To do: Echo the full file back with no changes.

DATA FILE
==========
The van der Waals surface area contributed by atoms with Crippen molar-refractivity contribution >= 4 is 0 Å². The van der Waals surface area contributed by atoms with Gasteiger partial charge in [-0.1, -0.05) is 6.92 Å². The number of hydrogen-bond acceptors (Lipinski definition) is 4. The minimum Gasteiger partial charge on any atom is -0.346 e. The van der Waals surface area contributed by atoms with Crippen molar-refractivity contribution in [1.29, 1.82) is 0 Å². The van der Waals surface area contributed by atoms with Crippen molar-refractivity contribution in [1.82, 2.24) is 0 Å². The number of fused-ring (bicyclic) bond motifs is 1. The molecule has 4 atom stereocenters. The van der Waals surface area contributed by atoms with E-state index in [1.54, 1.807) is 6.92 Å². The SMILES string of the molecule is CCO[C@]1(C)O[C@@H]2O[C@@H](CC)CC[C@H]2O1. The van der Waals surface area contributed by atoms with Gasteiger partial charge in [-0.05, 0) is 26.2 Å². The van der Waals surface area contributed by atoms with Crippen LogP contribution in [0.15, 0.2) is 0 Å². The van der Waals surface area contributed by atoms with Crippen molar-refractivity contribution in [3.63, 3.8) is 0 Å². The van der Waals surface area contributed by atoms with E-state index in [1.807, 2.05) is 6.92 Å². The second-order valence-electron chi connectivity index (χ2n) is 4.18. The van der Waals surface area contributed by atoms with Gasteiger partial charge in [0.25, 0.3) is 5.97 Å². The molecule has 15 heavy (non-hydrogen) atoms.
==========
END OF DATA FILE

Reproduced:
The van der Waals surface area contributed by atoms with Crippen molar-refractivity contribution >= 4 is 0 Å². The van der Waals surface area contributed by atoms with Gasteiger partial charge in [-0.1, -0.05) is 6.92 Å². The number of hydrogen-bond acceptors (Lipinski definition) is 4. The minimum Gasteiger partial charge on any atom is -0.346 e. The van der Waals surface area contributed by atoms with Crippen molar-refractivity contribution in [1.29, 1.82) is 0 Å². The van der Waals surface area contributed by atoms with Crippen molar-refractivity contribution in [1.82, 2.24) is 0 Å². The number of fused-ring (bicyclic) bond motifs is 1. The molecule has 4 atom stereocenters. The van der Waals surface area contributed by atoms with E-state index in [1.54, 1.807) is 6.92 Å². The SMILES string of the molecule is CCO[C@]1(C)O[C@@H]2O[C@@H](CC)CC[C@H]2O1. The van der Waals surface area contributed by atoms with Gasteiger partial charge in [-0.05, 0) is 26.2 Å². The van der Waals surface area contributed by atoms with Crippen LogP contribution in [0.15, 0.2) is 0 Å². The van der Waals surface area contributed by atoms with Crippen molar-refractivity contribution in [3.63, 3.8) is 0 Å². The van der Waals surface area contributed by atoms with E-state index in [1.807, 2.05) is 6.92 Å². The second-order valence-electron chi connectivity index (χ2n) is 4.18. The van der Waals surface area contributed by atoms with Gasteiger partial charge in [0.25, 0.3) is 5.97 Å². The molecule has 15 heavy (non-hydrogen) atoms.